Starting from the panorama described so far, the proposed Special Issue intends to solicit scientific reflection on different declinations and applications of AI (Benanti 2022; Caporale, Palazzani 2023), compatible with a shared human-centred approach within the framework of a broad ethical debate (Floridi 2021, 2022; Ammanath 2022). It is also desirable to investigate the connection and intersection of the development and use of AI in the context of digital transformation in the field of medicine (e.g. with important developments for the prevention of oncological diseases through mapping with an algorithm - Vitali 2023) in the world of work (recent research by Goldman Sachs predicts a sharp reduction in working hours and the loss of jobs in about 2/3 of existing jobs - Mazza 2023), in the educational system, in the private and relational sphere, concerning changing lifestyles, to a holistic vision of community empowerment, to the challenges for integral ecology, aimed at putting the human person back at the centre of collective interests.

By way of non-exclusive example only, this Call will examine studies and research of a theoretical and empirical nature at the macro, meso and micro levels on the following possible thematic areas:
- systematic literature review of studies and research conducted on the topic of AI, concerning the human-centred approach;
- theoretical-critical contributions on the conceptual and philosophical foundations of AI;
- studies on the historical-legal developments of AI and the evolution of international, European and national regulations in the field of AI to establish governance and control in the field;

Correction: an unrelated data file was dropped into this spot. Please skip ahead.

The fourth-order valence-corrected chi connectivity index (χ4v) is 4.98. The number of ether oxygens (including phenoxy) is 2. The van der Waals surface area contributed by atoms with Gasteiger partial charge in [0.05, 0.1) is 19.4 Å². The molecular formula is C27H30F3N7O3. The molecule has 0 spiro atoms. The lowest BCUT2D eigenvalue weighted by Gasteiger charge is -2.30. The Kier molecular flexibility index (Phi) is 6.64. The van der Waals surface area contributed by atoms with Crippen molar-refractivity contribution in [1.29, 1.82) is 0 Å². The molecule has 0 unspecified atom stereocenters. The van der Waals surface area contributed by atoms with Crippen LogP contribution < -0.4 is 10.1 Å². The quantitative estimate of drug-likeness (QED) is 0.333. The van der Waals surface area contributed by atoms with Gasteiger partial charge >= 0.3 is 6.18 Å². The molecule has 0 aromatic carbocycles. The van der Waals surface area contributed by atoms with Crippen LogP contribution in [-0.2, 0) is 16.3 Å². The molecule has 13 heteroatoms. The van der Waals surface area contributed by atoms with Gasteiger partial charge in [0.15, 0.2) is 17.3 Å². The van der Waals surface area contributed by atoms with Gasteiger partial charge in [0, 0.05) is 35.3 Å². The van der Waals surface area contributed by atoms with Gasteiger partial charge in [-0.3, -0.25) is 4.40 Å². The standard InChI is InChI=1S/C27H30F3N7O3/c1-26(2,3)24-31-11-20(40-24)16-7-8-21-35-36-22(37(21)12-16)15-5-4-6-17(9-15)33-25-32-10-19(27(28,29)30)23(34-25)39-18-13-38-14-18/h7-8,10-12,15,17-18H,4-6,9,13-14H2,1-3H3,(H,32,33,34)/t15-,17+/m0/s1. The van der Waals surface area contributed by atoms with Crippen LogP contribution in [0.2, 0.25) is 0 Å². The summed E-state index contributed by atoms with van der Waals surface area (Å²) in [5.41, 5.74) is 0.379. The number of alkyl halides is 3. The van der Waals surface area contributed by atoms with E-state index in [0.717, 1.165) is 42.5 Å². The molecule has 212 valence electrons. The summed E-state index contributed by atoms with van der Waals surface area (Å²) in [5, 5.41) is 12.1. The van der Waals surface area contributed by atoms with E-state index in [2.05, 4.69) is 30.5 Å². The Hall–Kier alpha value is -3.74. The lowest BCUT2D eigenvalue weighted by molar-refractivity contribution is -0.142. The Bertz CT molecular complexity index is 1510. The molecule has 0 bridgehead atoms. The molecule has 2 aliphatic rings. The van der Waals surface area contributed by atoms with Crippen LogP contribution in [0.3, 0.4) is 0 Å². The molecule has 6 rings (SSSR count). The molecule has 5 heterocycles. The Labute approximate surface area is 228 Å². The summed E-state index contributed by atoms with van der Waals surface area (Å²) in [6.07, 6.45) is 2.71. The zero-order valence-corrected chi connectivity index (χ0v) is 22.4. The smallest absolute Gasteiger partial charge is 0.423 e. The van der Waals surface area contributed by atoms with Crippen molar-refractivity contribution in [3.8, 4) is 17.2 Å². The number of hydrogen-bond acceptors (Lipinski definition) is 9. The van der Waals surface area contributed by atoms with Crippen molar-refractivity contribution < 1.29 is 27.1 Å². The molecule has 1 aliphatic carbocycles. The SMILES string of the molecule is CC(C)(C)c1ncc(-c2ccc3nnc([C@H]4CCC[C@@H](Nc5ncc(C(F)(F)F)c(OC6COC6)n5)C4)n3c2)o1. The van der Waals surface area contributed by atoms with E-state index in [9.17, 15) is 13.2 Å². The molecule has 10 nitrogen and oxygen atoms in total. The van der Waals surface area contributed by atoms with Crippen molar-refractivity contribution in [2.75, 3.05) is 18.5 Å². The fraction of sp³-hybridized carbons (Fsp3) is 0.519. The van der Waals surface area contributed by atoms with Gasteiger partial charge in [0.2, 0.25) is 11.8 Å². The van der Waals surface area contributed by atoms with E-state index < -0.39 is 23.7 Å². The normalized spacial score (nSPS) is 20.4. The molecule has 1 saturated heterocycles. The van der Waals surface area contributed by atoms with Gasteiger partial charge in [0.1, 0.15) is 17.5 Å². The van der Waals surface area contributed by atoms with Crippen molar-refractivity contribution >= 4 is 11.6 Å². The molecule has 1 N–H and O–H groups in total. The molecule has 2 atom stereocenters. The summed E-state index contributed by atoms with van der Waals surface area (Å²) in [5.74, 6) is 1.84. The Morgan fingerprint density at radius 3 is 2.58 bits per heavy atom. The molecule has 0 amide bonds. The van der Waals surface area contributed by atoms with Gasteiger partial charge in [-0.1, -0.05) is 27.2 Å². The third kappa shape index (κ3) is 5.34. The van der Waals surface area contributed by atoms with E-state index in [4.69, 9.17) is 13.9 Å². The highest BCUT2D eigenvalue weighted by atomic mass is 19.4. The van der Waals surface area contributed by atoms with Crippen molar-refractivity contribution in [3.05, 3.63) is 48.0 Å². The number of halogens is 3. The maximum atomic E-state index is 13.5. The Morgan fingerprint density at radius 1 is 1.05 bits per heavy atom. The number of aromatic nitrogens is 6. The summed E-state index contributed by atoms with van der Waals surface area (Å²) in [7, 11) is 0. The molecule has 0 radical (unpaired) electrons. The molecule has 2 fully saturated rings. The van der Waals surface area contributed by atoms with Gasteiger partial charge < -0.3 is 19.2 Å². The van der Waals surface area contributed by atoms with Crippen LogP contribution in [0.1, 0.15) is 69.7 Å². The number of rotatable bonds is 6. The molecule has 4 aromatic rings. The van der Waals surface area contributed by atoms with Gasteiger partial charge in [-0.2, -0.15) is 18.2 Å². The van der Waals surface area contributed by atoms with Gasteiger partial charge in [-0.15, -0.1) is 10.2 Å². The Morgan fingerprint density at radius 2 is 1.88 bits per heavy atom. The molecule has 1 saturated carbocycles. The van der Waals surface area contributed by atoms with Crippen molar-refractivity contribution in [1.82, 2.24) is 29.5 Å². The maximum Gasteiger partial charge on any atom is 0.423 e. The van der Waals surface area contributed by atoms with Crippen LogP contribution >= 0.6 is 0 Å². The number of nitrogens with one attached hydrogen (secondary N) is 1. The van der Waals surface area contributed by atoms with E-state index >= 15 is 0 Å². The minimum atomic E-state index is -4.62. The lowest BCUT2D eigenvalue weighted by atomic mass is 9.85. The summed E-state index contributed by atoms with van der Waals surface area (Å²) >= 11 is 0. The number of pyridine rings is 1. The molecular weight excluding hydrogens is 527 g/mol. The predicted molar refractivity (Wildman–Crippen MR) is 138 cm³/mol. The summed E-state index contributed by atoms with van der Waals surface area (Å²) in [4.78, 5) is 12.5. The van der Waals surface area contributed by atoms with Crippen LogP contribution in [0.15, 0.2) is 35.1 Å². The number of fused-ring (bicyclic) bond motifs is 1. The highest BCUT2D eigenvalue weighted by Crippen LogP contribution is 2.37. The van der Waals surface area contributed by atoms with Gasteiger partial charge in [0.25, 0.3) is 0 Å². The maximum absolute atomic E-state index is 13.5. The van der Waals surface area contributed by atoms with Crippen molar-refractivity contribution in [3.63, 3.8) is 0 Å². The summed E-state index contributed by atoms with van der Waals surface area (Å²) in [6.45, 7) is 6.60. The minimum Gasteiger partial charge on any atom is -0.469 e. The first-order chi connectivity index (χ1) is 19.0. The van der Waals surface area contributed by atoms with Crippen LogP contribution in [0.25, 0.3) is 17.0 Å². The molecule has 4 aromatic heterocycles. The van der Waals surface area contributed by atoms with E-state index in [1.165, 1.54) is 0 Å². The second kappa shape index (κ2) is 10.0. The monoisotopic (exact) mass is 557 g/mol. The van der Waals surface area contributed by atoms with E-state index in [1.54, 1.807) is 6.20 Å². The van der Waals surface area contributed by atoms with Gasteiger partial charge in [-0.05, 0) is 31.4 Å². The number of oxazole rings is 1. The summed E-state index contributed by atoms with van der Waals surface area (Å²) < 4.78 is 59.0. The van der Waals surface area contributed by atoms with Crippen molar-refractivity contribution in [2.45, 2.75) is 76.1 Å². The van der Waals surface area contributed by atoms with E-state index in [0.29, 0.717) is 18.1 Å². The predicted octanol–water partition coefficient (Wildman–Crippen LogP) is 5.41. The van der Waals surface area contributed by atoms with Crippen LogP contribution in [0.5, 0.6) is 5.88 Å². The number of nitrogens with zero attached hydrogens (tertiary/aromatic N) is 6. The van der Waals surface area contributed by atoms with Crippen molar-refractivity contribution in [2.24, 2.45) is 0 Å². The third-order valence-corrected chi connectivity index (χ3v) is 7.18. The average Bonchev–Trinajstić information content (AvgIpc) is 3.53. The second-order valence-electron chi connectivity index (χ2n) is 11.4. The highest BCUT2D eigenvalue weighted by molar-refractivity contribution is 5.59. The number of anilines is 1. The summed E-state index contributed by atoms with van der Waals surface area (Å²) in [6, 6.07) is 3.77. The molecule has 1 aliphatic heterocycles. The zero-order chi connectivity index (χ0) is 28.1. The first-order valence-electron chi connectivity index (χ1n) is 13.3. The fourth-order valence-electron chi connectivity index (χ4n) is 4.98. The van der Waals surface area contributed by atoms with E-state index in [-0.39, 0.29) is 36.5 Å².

- contributions relating to the ethical implications and social perception of AI;
- studies on AI guidelines and policies and recommendations for AI investments and evaluation systems;

- studies on ethical, social and environmental implications brought about by the application of AI in the redefinition of work processes and in organisations;
- theoretical-critical reflections and/or empirical research on AI, well-being and the educational/organisational system;
- theoretical-critical reflections and/or empirical research on IA governance systems;
- theoretical-critical reflections and/or empirical research on IA, welfare, territory, organisations and communities;
- studies on the risks and impacts of the use of generative AI in the field of information, communication and education (disinformation, fake news, various forms of communication manipulation, conspiracy theories, etc.);
- studies on the implications in the field of security and defence (Farruggia 2023).

The submission must be accompanied by an indication of the section for which the contribution is being submitted and the Call referred to.
● Essays section
● Rubrics section

All Essays are submitted for refereeing through Double-Blind Peer Review.

It is strictly necessary for each submission to be accompanied by certain information that is essential for publication, namely:
● First and last names of the authors;
● Affiliation and/or institution of affiliation;
● Role held;
● Contact details of each author contributing to the Issue;
● Indication of the contact person.
Reference should also be made to both the deadlines indicated and the editorial rules, failure to comply with them will result in exclusion.

For abstract submission and for any information about this Call please write to:

and in copy to the editors:
● Marco Filoni:
● Filippo Maria Giordano:
● Giorgio Grimaldi:

Please write as object of the email: Call for Paper Year V, no. 1/ April, 2025. Human-centred approach to artificial intelligence

Papers will be submitted exclusively by registering the author on the online portal at the following link:
The Editorial Guidelines are available at the following link:


Italian, English

10 July 2024
● Abstract submission (max 500 words) in English and Italian;
● 5 keywords (in English and Italian)

15 July 2024
Confirmation of abstract acceptance

15 November 2024
Submission of papers

15 December 2024:
Notification of referee results

31 January 2025
Revisions and changes to papers

28 February 2024


To download the full text of the call: